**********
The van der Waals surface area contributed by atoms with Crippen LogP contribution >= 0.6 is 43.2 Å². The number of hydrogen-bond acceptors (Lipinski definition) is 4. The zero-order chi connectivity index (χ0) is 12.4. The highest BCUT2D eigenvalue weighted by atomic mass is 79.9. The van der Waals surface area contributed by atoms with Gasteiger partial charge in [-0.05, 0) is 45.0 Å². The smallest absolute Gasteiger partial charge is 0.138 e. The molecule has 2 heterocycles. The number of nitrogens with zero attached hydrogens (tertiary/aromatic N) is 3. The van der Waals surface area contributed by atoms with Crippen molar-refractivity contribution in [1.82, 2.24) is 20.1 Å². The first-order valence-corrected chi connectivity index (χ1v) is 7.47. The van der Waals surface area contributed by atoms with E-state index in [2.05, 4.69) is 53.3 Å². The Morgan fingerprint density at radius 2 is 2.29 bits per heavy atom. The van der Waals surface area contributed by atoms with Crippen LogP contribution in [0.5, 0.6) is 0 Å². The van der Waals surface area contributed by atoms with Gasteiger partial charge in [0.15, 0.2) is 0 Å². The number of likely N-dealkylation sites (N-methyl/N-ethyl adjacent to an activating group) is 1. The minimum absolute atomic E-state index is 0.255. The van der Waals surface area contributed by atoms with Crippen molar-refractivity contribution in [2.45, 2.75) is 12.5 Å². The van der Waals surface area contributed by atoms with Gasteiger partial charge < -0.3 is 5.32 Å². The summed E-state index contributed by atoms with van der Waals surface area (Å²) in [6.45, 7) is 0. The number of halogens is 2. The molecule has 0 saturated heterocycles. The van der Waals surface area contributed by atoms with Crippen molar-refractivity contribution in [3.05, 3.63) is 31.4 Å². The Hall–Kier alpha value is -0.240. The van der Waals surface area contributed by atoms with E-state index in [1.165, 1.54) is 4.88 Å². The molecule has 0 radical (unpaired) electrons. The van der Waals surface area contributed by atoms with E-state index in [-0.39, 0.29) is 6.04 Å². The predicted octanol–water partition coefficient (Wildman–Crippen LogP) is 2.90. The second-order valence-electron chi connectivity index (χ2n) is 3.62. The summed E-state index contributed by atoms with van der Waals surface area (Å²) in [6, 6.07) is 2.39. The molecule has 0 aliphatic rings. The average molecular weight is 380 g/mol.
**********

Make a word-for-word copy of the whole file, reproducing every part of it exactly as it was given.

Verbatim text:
The van der Waals surface area contributed by atoms with Crippen LogP contribution >= 0.6 is 43.2 Å². The number of hydrogen-bond acceptors (Lipinski definition) is 4. The zero-order chi connectivity index (χ0) is 12.4. The highest BCUT2D eigenvalue weighted by atomic mass is 79.9. The van der Waals surface area contributed by atoms with Gasteiger partial charge in [-0.05, 0) is 45.0 Å². The smallest absolute Gasteiger partial charge is 0.138 e. The molecule has 2 heterocycles. The number of nitrogens with zero attached hydrogens (tertiary/aromatic N) is 3. The van der Waals surface area contributed by atoms with Crippen molar-refractivity contribution in [1.82, 2.24) is 20.1 Å². The first-order valence-corrected chi connectivity index (χ1v) is 7.47. The van der Waals surface area contributed by atoms with E-state index in [2.05, 4.69) is 53.3 Å². The Morgan fingerprint density at radius 2 is 2.29 bits per heavy atom. The van der Waals surface area contributed by atoms with Crippen LogP contribution in [0.5, 0.6) is 0 Å². The van der Waals surface area contributed by atoms with Gasteiger partial charge in [0.15, 0.2) is 0 Å². The number of likely N-dealkylation sites (N-methyl/N-ethyl adjacent to an activating group) is 1. The minimum absolute atomic E-state index is 0.255. The van der Waals surface area contributed by atoms with Crippen molar-refractivity contribution in [2.45, 2.75) is 12.5 Å². The van der Waals surface area contributed by atoms with Gasteiger partial charge < -0.3 is 5.32 Å². The summed E-state index contributed by atoms with van der Waals surface area (Å²) in [6.45, 7) is 0. The number of halogens is 2. The molecule has 0 saturated heterocycles. The van der Waals surface area contributed by atoms with Crippen molar-refractivity contribution in [3.05, 3.63) is 31.4 Å². The Hall–Kier alpha value is -0.240. The van der Waals surface area contributed by atoms with E-state index in [1.165, 1.54) is 4.88 Å². The molecule has 0 radical (unpaired) electrons. The van der Waals surface area contributed by atoms with E-state index in [-0.39, 0.29) is 6.04 Å². The predicted octanol–water partition coefficient (Wildman–Crippen LogP) is 2.90. The second-order valence-electron chi connectivity index (χ2n) is 3.62. The summed E-state index contributed by atoms with van der Waals surface area (Å²) in [6, 6.07) is 2.39. The molecule has 0 aliphatic rings. The average molecular weight is 380 g/mol.